Corporate finance remains readily available for small and mid-cap companies - even those looking to borrow a significant amount. However, we expect that corporate finance lenders may become more restrictive than they are currently if the UK experiences a recession, becoming more selective about the corporates they will lend to and the rates they will offer.
Recessions, while they bring challenges for some sectors, invariably bring more trade and opportunity for growth for others. Many businesses that operate in those sectors will be looking for finance to capture potential growth, restructure, gain market share and potentially buy out struggling competitors. Lenders are ready for this and will provide finance, especially to businesses with a proven track record of thriving in recessionary periods. Utilities, telecoms, grocery businesses, tech, pharmaceutical and healthcare businesses and discount traders/retailers are likely to find that they can continue to access various corporate finance with relative ease, provided they have solid balance sheets to support lending and a good case for borrowing. However, other companies with good (and preferably recurring) revenue, a solid trading and credit history will still find they have plenty of options for corporate loans in 2023.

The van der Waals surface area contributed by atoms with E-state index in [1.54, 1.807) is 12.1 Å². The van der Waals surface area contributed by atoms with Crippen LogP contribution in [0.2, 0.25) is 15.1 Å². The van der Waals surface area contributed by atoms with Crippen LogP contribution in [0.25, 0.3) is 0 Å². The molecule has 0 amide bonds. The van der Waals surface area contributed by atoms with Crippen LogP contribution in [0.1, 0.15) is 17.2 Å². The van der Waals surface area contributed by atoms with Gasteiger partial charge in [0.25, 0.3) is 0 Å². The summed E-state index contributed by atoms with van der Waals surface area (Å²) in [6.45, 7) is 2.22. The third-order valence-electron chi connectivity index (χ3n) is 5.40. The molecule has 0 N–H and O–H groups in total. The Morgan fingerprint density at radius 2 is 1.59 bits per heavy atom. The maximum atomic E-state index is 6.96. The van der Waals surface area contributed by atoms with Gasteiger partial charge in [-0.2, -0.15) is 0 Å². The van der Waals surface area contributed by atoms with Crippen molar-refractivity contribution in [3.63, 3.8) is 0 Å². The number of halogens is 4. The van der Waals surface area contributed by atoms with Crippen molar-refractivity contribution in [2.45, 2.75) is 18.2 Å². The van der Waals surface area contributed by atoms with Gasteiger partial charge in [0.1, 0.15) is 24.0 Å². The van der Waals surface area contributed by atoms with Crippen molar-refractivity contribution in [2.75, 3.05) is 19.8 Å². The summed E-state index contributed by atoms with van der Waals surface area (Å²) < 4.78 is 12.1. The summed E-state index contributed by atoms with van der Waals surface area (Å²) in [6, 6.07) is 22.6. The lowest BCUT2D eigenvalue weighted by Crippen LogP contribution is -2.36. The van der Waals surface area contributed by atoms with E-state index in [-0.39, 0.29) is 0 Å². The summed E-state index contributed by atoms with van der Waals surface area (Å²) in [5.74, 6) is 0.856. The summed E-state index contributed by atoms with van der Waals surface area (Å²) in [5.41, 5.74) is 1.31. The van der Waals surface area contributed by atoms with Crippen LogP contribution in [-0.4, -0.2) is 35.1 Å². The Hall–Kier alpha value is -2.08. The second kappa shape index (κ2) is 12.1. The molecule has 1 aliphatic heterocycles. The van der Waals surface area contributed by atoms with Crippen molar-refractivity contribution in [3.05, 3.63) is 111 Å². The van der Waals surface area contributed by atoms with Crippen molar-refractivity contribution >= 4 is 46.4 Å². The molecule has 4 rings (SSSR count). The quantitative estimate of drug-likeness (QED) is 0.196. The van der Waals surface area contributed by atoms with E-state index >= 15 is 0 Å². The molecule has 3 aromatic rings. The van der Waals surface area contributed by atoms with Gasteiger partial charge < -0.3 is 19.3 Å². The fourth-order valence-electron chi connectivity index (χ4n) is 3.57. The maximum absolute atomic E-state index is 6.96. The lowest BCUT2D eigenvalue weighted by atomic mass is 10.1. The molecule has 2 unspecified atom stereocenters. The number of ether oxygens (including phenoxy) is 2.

Certain corporate finance products will come into their own this year as individuals and UK businesses look to manage and optimise cash flow as effectively as possible in light of a potential economic slowdown. As a result, we believe that corporation tax loans, VAT loans and income tax loans may be more widely used in 2023. All these financing products allow a business (or individual, in the case of income tax loans) to take out a loan to cover their VAT, income or corporate tax liability, facilitating cash flow and often, keeping much-needed liquidity available for other projects or bridging a short-term revenue gap.